September 18, 2020

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Guar Gum

4 min read

INCI: Guar Gum or Cyamopsis tetragonoloba

Guar gum! It is outstanding to have around because of the superslip it gives to almost whatever water based concoction you put it in.

{snippet adszooright} Guar gum is a thickener, co-emulsifier, stabilizer, and viscosity builder without requiring heat. However, using heat may help to dissolve it into your liquid quicker and it may create a thicker mix in the end.

Technically, Guar gum is a fiber made from the seeds of the guar plant. It requires very little of the actual product to start to do what it does. It is said to have about 8 times the thickening power of corn starch.

FNWL says Guar can form a gel when combined with borax and water, but who wants to use borax!? Some say using a type of calcium ingredient instead of borax will have the same gel effect. I haven’t tried that though.

In addition, if you use over 1% of it in your concoctions, it becomes highly susceptible to thinning out when you mix it with a high shear blender (like a hand mixer or stick blender).

TIP: If you’re looking for something with self gelling properties, check out locust bean gum (wikipedia)

Anyway, guar gum can be used to form a super, super, super slippery version of thick flaxseed gel if you use a certain amount of it. Even if you add 1/8 of a teaspoon into 8 oz of water, it will give it some kind of slip. Although, if the pH is too low (like 2 or 3), you will most probably lose some of the thickness.

Using Guar gum is how I make my Hibiscus based detangler. Literally, just make a hibiscus tea, add guar, then add bit of oil. That’s it. Everything else is extra (honey, agave, etc). BTW, Hibiscus is a low-pH-creating herb.

TIP: If you’re making a type of gel, using too much guar gum can cause flakes in the hair when used by itself in water. Add an oil to your mix and don’t be heavy-handed during application to stop or to help combat flaking in hair.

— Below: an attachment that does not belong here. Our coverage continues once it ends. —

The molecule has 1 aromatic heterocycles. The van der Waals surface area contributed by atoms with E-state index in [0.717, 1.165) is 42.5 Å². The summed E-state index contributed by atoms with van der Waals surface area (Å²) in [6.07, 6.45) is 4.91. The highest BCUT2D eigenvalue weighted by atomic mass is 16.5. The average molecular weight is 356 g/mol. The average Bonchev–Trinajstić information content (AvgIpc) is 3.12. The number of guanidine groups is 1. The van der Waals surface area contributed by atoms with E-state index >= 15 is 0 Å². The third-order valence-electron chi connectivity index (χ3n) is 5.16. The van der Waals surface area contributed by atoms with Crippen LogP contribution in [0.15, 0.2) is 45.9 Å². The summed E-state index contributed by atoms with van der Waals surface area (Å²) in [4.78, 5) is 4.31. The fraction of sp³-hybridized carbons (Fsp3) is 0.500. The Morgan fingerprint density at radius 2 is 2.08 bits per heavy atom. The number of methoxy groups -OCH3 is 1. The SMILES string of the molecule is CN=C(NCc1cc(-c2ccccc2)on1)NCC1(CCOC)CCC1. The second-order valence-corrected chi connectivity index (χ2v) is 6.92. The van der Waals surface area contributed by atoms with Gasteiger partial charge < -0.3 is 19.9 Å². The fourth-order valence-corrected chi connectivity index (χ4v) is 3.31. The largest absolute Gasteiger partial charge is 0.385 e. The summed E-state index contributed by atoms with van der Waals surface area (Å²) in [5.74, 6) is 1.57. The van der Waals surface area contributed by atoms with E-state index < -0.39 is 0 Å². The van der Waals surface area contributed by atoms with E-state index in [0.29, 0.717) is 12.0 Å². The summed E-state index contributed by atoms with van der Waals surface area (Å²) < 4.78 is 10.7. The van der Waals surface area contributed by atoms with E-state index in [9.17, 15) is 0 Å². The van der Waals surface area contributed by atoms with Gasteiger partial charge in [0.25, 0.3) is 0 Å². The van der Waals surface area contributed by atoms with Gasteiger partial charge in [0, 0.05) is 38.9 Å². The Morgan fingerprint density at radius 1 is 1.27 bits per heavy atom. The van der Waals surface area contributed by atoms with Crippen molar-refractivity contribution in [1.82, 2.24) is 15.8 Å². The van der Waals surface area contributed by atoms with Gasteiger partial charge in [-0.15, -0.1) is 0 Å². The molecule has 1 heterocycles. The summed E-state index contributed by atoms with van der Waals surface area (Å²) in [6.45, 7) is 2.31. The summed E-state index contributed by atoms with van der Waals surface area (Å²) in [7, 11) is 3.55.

Guar gum, a polysaccharide, is used in ice cream to keep ice crystals from forming and to help keep it from getting hard. This is because Guar gum is an “all-natural” thickener, unlike some of its competitors (like cellulose gum, modified food starch, etc). You may also find it in tablets (pills) as a binding agent.

Guar gum, when taken internally, is thought to help lower blood glucose and insulin levels too, putting it on the radar of diabetes researchers.

I have found that Guar gum is less expensive than its lab-cousin, Xanthan gum by the way.

I will keep saying this until more people catch on to it: guar gum is an incredible, natural ingredient to add slip to your products. It provides more immediate slip than boiling marshmallow root herb and a little more slip than flaxseed gel. Its also quicker to use than both.

Just plain guar gum and water can be an awesome detangler so don’t be afraid to use it (just don’t use too much, girl!)

4 thoughts on “Guar Gum

    1. When I used to use guar gum, I used it as rinse out detangler. While experimenting with it in leave-in products, I noticed it would always leave flakes. So, I stopped using it completely in leave-in products where the percentage was substantial enough to cause issues. Later, I stopped using it completely for haircare products. If you want a gel-like thickener, I suggest trying out something like Sepimax Zen. I’ve almost completely moved away from Guar Gum. However, I haven’t found anything that provides as much “slip” as it does. There may be something else out there that gives a crap ton of slip, but I just haven’t found it yet.

  1. Hello,

    Just across this old post. I’m intrigued, why did you stop using guar gum in your hair products? I use it in everything I haven’t noticed any issues (yet!)

    1. The quality of guar gum (regular guar gum, not the cationic version) left my hair full of flakes at anything beyond a completely minute amount. I thought it was something else, but it turned out to be the guar gum so I stopped using guar completely because I didn’t want to risk it or worry about it ruining a great recipe.

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